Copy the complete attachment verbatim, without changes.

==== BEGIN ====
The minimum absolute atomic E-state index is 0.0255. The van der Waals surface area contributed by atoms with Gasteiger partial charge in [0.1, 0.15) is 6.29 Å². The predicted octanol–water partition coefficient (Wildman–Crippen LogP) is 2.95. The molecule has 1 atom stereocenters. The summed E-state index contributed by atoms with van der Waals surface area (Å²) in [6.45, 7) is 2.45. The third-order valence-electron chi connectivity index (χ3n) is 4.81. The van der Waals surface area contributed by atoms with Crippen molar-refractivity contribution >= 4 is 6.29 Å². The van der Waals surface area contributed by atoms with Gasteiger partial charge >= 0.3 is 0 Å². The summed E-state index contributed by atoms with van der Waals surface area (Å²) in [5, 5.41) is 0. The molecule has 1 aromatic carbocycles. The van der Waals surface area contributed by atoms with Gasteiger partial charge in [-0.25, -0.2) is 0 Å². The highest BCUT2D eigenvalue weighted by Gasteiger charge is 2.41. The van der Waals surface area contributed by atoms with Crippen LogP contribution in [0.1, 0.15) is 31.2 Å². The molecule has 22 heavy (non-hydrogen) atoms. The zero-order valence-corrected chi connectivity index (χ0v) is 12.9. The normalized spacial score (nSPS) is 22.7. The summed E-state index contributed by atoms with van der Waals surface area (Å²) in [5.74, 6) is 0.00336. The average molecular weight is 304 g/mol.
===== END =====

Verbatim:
The minimum absolute atomic E-state index is 0.0255. The van der Waals surface area contributed by atoms with Gasteiger partial charge in [0.1, 0.15) is 6.29 Å². The predicted octanol–water partition coefficient (Wildman–Crippen LogP) is 2.95. The molecule has 1 atom stereocenters. The summed E-state index contributed by atoms with van der Waals surface area (Å²) in [6.45, 7) is 2.45. The third-order valence-electron chi connectivity index (χ3n) is 4.81. The van der Waals surface area contributed by atoms with Crippen molar-refractivity contribution >= 4 is 6.29 Å². The van der Waals surface area contributed by atoms with Gasteiger partial charge >= 0.3 is 0 Å². The summed E-state index contributed by atoms with van der Waals surface area (Å²) in [5, 5.41) is 0. The molecule has 1 aromatic carbocycles. The van der Waals surface area contributed by atoms with Gasteiger partial charge in [-0.25, -0.2) is 0 Å². The highest BCUT2D eigenvalue weighted by Gasteiger charge is 2.41. The van der Waals surface area contributed by atoms with Crippen LogP contribution in [0.1, 0.15) is 31.2 Å². The molecule has 22 heavy (non-hydrogen) atoms. The zero-order valence-corrected chi connectivity index (χ0v) is 12.9. The normalized spacial score (nSPS) is 22.7. The summed E-state index contributed by atoms with van der Waals surface area (Å²) in [5.74, 6) is 0.00336. The average molecular weight is 304 g/mol.